The psychiatric rehabilitation movement lost its founder this week when Bill Anthony passed away at the age of 77.
Despite his humble, unassuming demeanor, Bill was an essential transformative force in getting the field of psychiatry and the broader mental health system to look beyond people’s diagnoses and what were considered to be inevitably low prognoses and to embrace the principles and practices associated with psychiatric rehabilitation and, ultimately, recovery.
While the ‘mental patients’ of that time were routinely told (and too many still are) that they would never be able to work, get married, own a home or more broadly make good decisions, Bill’s work ensured that ‘patients’ were seen as people who could identify personal goals and acquire the skills and put in place the supports to achieve them.
See an example of one of his seminal writings, ‘Psychiatric Rehabilitation: Key Issues And Future Policy’ at https://www.healthaffairs.org/doi/pdf/10.1377/hlthaff.11.3.164 that is chock full of the following modestly stated radical beliefs for the time:
People with or without disabilities generally wish to live, learn, socialize, and work in the real world of the community, not in the artificial world of an institution.
Although some programs may be called "rehabilitation," they may not be psychiatric rehabilitation programs at all. Policymakers need to know what constitutes a psychiatric rehabilitation program and develop quality assurance mechanisms to ensure that programs identified as such accurately reflect the principles of the field.
(Psychiatric rehabilitation) principles include opportunities for client self-determination, equipping clients with skills, modifying the environment, emphasis on the here-and now, and emphasis on clients' strengths. Using these principles as a basis, policymakers could define the principles specific to each type of rehabilitation program and then use those principles to design and monitor the progress of all psychiatric rehabilitation programs. System issues.
One of the most significant policy concerns is that the various system functions (planning, funding, management, program development, human resource development, coordination, evaluation, and advocacy) work in concert to implement a psychiatric rehabilitation initiative.
Because the thrust of the mental health field has long been to treat the impairment, not the consequences of the impairment, psychiatric rehabilitation is not embedded in the traditions and practices of mental health care. Without strong leadership committed to a rehabilitation vision and system functions designed to reinforce this vision, psychiatric rehabilitation will not be made a central part of the system.
Policymakers should ensure that any major system initiative is driven by the clients' goals, not the system's goals. Often clients are not even asked how they would like to see services change. Part of the problem in attaining clients' perspectives is that many people do not believe that persons with psychiatric disabilities have meaningful, realistic goals. Even if system planners recognize the validity of clients' goals, agency and systemwide goals still prevail.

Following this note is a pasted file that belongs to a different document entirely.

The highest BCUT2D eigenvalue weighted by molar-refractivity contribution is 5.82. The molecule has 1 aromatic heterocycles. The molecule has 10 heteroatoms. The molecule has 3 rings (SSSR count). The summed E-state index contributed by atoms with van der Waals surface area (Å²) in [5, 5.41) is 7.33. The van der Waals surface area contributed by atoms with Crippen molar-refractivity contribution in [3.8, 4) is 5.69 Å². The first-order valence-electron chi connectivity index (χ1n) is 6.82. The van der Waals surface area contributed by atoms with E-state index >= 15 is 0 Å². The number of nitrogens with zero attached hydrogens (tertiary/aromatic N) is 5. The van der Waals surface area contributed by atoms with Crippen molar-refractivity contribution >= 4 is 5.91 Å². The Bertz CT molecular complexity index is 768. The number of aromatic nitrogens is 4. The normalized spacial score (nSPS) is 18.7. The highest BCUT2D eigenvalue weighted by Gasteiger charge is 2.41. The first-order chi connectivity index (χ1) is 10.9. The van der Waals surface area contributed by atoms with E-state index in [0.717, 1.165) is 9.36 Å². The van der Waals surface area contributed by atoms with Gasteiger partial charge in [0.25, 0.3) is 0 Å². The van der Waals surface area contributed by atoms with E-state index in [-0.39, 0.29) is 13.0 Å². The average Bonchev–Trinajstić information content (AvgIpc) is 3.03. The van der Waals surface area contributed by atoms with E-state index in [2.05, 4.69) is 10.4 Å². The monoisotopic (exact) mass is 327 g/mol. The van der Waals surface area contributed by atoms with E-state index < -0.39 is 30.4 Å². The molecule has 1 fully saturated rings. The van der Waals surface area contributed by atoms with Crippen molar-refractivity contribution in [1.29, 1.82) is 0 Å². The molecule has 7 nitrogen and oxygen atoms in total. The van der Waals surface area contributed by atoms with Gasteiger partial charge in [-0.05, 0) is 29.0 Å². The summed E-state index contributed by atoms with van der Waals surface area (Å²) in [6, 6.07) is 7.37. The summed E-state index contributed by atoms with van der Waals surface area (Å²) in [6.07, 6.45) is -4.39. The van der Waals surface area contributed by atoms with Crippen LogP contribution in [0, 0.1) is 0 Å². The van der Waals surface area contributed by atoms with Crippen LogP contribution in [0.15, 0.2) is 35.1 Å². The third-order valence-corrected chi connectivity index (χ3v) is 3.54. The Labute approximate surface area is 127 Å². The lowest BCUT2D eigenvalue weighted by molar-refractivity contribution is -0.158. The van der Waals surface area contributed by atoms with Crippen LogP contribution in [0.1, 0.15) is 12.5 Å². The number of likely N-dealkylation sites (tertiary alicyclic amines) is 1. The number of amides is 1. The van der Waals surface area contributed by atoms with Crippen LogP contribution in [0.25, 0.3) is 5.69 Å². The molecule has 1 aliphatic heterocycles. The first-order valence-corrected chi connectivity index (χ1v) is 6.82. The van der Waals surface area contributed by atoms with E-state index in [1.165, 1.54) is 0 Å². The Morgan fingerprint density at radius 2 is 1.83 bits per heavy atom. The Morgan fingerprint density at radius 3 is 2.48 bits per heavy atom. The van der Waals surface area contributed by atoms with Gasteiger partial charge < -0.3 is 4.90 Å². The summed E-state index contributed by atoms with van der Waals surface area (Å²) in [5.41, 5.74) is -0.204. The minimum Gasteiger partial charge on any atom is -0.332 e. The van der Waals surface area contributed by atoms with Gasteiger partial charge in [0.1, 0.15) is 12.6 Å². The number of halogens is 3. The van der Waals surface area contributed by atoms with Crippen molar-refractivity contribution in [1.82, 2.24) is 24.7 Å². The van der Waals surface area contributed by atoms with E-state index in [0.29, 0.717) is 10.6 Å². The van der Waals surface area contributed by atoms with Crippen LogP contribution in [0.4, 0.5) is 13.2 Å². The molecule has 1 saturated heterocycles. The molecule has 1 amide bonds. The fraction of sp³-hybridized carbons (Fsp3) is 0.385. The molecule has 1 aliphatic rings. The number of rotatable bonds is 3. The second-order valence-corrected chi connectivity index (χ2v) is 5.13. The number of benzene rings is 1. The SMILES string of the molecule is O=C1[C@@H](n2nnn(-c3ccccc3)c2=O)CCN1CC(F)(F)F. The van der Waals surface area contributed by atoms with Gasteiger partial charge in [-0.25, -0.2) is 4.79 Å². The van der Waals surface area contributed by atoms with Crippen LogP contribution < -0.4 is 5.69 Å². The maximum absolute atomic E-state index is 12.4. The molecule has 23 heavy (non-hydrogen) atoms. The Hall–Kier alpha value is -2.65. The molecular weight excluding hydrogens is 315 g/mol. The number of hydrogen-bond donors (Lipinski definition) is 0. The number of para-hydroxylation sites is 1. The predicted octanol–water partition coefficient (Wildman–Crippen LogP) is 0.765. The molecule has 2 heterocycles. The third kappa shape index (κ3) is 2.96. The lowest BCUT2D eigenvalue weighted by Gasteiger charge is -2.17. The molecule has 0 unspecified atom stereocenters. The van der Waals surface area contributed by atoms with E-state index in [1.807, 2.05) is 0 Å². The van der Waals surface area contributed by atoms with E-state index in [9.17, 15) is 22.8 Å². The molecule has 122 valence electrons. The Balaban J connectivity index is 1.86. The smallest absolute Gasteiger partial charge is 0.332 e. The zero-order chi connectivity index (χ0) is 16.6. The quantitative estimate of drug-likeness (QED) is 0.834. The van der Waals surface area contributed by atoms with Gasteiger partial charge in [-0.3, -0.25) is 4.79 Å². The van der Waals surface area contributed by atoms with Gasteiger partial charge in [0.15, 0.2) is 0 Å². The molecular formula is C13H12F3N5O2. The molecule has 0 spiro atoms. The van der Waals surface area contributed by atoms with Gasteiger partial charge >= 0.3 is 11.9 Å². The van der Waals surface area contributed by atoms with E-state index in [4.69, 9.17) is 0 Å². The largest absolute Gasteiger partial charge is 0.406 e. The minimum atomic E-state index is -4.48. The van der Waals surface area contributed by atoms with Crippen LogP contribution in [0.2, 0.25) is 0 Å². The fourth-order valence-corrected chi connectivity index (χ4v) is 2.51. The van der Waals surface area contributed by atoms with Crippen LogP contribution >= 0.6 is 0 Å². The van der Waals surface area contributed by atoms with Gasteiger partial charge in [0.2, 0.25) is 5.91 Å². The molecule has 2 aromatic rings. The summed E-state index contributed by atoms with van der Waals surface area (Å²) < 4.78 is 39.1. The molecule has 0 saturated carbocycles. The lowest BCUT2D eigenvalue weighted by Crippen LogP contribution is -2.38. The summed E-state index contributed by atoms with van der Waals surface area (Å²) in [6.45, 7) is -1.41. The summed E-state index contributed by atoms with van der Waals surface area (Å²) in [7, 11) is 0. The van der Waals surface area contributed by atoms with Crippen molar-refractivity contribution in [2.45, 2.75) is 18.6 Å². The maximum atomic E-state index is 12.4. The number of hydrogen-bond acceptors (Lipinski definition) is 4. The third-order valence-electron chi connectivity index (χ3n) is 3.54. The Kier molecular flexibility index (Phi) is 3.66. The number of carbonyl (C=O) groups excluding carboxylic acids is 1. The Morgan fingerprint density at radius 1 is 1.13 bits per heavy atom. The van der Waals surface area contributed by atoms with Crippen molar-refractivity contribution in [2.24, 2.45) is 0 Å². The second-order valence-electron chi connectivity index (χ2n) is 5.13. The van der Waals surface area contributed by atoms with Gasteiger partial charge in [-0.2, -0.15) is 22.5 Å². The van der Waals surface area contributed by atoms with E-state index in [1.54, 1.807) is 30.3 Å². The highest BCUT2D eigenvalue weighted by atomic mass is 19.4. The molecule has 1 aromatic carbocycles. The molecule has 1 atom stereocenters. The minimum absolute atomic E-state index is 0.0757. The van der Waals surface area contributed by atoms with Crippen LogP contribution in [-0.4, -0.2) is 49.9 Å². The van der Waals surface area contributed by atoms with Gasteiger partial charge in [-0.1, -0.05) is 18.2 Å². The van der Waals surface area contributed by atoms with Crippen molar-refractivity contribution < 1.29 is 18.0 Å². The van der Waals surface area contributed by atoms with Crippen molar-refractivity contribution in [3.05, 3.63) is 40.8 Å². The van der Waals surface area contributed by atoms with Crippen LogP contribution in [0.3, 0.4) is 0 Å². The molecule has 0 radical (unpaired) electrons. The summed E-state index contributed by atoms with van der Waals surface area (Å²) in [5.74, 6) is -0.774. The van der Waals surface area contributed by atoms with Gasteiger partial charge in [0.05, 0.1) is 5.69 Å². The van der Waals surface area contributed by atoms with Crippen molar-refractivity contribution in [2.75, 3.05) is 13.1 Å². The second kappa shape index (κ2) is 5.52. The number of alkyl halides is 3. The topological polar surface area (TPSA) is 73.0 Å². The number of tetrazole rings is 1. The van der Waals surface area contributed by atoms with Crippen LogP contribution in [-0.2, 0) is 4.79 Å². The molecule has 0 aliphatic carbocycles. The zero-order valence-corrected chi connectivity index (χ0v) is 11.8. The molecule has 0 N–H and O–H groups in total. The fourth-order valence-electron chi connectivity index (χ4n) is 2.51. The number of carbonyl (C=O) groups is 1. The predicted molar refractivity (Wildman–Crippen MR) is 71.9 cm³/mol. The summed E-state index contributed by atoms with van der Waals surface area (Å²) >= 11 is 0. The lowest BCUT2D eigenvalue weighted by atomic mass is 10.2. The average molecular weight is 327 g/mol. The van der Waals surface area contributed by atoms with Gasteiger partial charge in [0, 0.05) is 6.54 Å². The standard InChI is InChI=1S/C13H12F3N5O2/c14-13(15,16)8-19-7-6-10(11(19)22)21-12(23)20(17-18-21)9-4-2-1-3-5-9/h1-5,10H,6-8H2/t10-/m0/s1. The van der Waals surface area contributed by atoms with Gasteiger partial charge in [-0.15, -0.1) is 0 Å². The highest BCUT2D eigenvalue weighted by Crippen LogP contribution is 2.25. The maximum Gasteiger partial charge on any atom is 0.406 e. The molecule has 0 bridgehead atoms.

The simple fact is that professional schools of psychology, social work, nursing, psychiatry, occupational therapy, and rehabilitation counseling are not training their students in psychiatric rehabilitation. Effective implementation of psychiatric rehabilitation as part of mental health systems requires that it be taught within professional training programs.
Personnel training and program restructuring must go hand-in-hand. Too often newly trained personnel work in programs that are "rehabilitation" in name only. Psychiatric rehabilitation is not specific to particular settings, however. (Rehab) programs can be found in community residential alternatives, community mental health centers, psychosocial rehabilitation centers, and inpatient settings.
A comprehensive service system of the 1990s must contain a psychiatric rehabilitation service delivery component.
Bill Anthony and the team at the Center for Psychiatric Rehabilitation then spent the next 3 decades helping to inspire people, academics, providers, families and policy makers across the world to believe that recovery is the expectation and rehabilitation offers many a pathway there.
Rest in peace Bill knowing that your legacy is forever.
You can see Bill’s lovely obituary at http://thereadingpost.com/2020/07/16/obituary-william-anthony-77/.
Due to Covid-19, a memorial to celebrate Bill’s life will be held at a later date. In lieu of flowers, we are invited to make online donations in Bill’s name to the National MS Society.